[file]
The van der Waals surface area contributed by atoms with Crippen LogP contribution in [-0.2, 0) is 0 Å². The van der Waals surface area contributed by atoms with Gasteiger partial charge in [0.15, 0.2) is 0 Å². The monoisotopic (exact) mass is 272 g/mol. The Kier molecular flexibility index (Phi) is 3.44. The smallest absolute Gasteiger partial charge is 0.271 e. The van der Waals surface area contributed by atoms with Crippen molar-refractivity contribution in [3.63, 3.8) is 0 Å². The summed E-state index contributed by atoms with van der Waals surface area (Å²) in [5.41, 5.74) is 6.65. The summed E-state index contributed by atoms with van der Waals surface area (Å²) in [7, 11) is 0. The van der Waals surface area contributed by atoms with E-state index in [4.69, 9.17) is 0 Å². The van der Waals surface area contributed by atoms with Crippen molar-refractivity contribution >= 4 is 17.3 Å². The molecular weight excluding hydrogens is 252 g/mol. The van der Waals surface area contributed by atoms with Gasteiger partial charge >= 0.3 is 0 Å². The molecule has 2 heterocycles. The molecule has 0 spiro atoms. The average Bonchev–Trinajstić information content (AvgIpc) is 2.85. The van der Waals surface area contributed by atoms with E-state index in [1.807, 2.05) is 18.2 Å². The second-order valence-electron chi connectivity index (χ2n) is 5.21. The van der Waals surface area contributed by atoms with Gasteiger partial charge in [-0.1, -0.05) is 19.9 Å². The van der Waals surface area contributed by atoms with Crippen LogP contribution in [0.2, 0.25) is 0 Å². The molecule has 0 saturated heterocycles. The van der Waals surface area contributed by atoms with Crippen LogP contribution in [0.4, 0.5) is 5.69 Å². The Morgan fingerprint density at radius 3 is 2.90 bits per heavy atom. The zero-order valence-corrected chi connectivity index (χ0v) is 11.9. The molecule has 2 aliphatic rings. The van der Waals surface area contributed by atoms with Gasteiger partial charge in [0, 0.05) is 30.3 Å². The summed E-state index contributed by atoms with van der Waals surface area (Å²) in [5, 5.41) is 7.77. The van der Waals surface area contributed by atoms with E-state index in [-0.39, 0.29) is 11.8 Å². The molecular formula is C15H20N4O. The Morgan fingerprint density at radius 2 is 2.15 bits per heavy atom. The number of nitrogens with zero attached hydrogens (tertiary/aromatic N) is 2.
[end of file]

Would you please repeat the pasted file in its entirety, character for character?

The van der Waals surface area contributed by atoms with Crippen LogP contribution in [-0.2, 0) is 0 Å². The van der Waals surface area contributed by atoms with Gasteiger partial charge in [0.15, 0.2) is 0 Å². The monoisotopic (exact) mass is 272 g/mol. The Kier molecular flexibility index (Phi) is 3.44. The smallest absolute Gasteiger partial charge is 0.271 e. The van der Waals surface area contributed by atoms with Crippen molar-refractivity contribution in [3.63, 3.8) is 0 Å². The summed E-state index contributed by atoms with van der Waals surface area (Å²) in [5.41, 5.74) is 6.65. The summed E-state index contributed by atoms with van der Waals surface area (Å²) in [7, 11) is 0. The van der Waals surface area contributed by atoms with E-state index in [4.69, 9.17) is 0 Å². The van der Waals surface area contributed by atoms with Crippen molar-refractivity contribution >= 4 is 17.3 Å². The molecular weight excluding hydrogens is 252 g/mol. The van der Waals surface area contributed by atoms with Gasteiger partial charge >= 0.3 is 0 Å². The molecule has 2 heterocycles. The molecule has 0 spiro atoms. The average Bonchev–Trinajstić information content (AvgIpc) is 2.85. The van der Waals surface area contributed by atoms with E-state index in [1.807, 2.05) is 18.2 Å². The second-order valence-electron chi connectivity index (χ2n) is 5.21. The van der Waals surface area contributed by atoms with Gasteiger partial charge in [-0.1, -0.05) is 19.9 Å². The van der Waals surface area contributed by atoms with Crippen LogP contribution in [0.2, 0.25) is 0 Å². The molecule has 0 saturated heterocycles. The van der Waals surface area contributed by atoms with Crippen LogP contribution in [0.4, 0.5) is 5.69 Å². The Morgan fingerprint density at radius 3 is 2.90 bits per heavy atom. The zero-order valence-corrected chi connectivity index (χ0v) is 11.9. The molecule has 2 aliphatic rings. The van der Waals surface area contributed by atoms with Gasteiger partial charge in [0, 0.05) is 30.3 Å². The summed E-state index contributed by atoms with van der Waals surface area (Å²) in [5, 5.41) is 7.77. The van der Waals surface area contributed by atoms with E-state index in [-0.39, 0.29) is 11.8 Å². The molecular formula is C15H20N4O. The Morgan fingerprint density at radius 2 is 2.15 bits per heavy atom. The number of nitrogens with zero attached hydrogens (tertiary/aromatic N) is 2.